Led by Speaker of the House Paul Ryan and Ways and Means Committee Chairman Kevin Brady, the House Republicans just released a tax reform blueprint that will be a key plank on which they will run in November and then seek to pass in 2017. It is highly unlikely that any comprehensive tax reform measure will pass in 2017 regardless which Party wins the White House and controls the Senate or the House. However, the tax reform plan released by the House Republicans demonstrates their commitment to a simplified, pro-growth tax system. Those lobbying the House on tax matters must keep the blueprint in mind in calibrating their

The principal feature of the blueprint is a deep cut in the top corporate tax rate from 35 percent to 20 percent. To arrive at that goal, the plan specifically would eliminate the deductibility of corporate interest and would repeal most other corporate tax expenditures but without singling them out. Supporters of the tax expenditures on which the blueprint is silent would be wise in the coming months to pound the halls of House lawmakers to make the case for their retention in a reformed tax code.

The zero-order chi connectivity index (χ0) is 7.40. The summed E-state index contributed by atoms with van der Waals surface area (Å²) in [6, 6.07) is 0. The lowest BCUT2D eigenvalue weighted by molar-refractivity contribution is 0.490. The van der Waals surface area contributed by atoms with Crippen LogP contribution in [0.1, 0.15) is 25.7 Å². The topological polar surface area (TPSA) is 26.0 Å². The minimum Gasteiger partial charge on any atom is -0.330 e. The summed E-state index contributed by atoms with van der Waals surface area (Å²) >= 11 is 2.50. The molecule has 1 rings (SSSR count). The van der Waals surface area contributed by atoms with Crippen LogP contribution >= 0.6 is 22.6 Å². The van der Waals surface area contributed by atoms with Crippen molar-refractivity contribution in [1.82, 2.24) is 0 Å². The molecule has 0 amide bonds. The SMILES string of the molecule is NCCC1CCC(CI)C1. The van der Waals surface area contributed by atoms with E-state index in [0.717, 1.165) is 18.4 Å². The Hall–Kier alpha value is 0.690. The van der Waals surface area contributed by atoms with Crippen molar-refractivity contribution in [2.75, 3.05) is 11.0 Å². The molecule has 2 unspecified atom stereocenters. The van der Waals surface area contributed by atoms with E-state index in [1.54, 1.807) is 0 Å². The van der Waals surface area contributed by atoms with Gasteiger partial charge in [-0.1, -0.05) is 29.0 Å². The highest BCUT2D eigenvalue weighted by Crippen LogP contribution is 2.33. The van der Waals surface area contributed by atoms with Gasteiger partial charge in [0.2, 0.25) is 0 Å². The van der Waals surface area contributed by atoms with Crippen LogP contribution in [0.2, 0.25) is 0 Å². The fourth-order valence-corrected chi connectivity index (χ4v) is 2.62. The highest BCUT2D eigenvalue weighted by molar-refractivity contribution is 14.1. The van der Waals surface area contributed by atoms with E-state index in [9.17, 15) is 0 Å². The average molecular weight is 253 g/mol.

As for individuals, the plan calls for reducing the number of individual tax brackets to three from seven, with rates set at 33 percent, 25 percent and 12 percent, compared to the current range of 10 percent to 39.6 percent. It would offer a substantial cut on capital gains and dividends, a provision aimed at rewarding savings that are invested. They’d be taxed at 16.5 percent, 12.5 percent or 6 percent, depending on how much the investor earned. The top rate is currently 23.8 percent. The plan would dramatically expand the standard deduction as well as the child tax credit by consolidating various exemptions and credits. That would drastically cut the number of people who itemize their deductions, to about 5 percent, Republicans estimate, from the current one-third. Though the plan does not say how they intend to change the mortgage and charitable deductions, it says tax writers are looking for ways to make them “more effective and efficient.”

With regard to multinational companies, the plan would move to a so-called territorial system, where the government would not attempt to tax companies’ overseas profits. The plan would apply a one-time 8.75 percent tax on money that is already overseas in liquid assets, with a 3.5 percent tax on money invested abroad in things like factories. As we analyze the House tax reform blueprint further, we will provide additional reports in the coming weeks.